Of course if you’re currently responsible for managing your own server, this could be a tricky situation for you. You may be asking how you can defend yourself against these attacks and the answer is: it’s a little complicated. For the typical web designer or small business owner, the actual technical measures that can be taken may be beyond your comfort level. But if, hypothetically, you were running your own web server you could limit your router to prevent your server from being overwhelmed, add filters to your router to limit packets, time-out half open connections, and drop malformed packets. If reading that sentence made your eyes cross, then luckily KnownHost is here to help you.

 

How We Can Help

 

At KnownHost, we provide our customers with high performance managed dedicated servers and VPSes. If you’re currently with a hosting solution that leaves you to manage your own servers, the prospect of a DDOS attack probably preoccupies you quite a bit. After all, you’re responsible for spotting them and resolving them on your own. If you’re running a business or you’re responsible for hosting all of your clients’ sites, there simply isn’t enough time to be both security IT expert and the manager of day-to-day business operations. That’s why you should leave all your hosting needs to us. We have the experience to spot events as they occur and act to protect your site from the ill effects that they cause. Our hosting solutions are designed to keep your site up and running no matter the issue.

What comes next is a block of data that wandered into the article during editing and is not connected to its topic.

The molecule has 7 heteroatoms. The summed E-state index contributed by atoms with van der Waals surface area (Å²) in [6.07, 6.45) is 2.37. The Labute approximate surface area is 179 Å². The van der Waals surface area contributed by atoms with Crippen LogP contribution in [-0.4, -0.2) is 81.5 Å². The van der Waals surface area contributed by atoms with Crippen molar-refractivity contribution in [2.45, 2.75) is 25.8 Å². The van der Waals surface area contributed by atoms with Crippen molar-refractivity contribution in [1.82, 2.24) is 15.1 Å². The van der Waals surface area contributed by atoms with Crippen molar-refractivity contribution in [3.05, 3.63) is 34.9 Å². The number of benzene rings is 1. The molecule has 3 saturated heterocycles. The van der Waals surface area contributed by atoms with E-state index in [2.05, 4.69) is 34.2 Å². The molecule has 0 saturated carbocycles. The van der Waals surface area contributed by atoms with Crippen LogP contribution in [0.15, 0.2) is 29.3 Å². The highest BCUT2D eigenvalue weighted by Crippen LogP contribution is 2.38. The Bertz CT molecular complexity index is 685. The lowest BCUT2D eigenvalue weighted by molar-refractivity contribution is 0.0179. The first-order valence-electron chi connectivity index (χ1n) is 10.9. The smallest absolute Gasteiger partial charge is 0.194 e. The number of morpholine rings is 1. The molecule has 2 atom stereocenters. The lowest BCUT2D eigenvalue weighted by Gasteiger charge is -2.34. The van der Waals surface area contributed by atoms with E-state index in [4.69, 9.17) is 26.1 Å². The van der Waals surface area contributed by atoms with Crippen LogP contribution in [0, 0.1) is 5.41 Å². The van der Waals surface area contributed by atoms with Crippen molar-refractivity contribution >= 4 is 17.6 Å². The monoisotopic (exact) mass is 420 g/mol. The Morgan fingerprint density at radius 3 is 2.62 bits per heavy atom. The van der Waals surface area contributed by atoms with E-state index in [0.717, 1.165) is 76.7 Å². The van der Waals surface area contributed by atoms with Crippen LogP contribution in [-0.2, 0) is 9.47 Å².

The team at KnownHost knows you want to focus on your actual business without having to worry about the safety and functionality of your sites. That’s why not only do we offer free backups and migrations, but we also include complementary DDOS protection. We include protection up to 500 gps and 700 mpps for bandwidth and packet intensive attacks. We use identifying and filtering hardware to make sure that your site remains online throughout the duration of the attack. Examples of the kinds of attacks you’re protected from include UDP Floods, NTP Amplification, DNS Amplification, Syn Flood, Volume Based Attacks, and Fragmented Packet Attacks.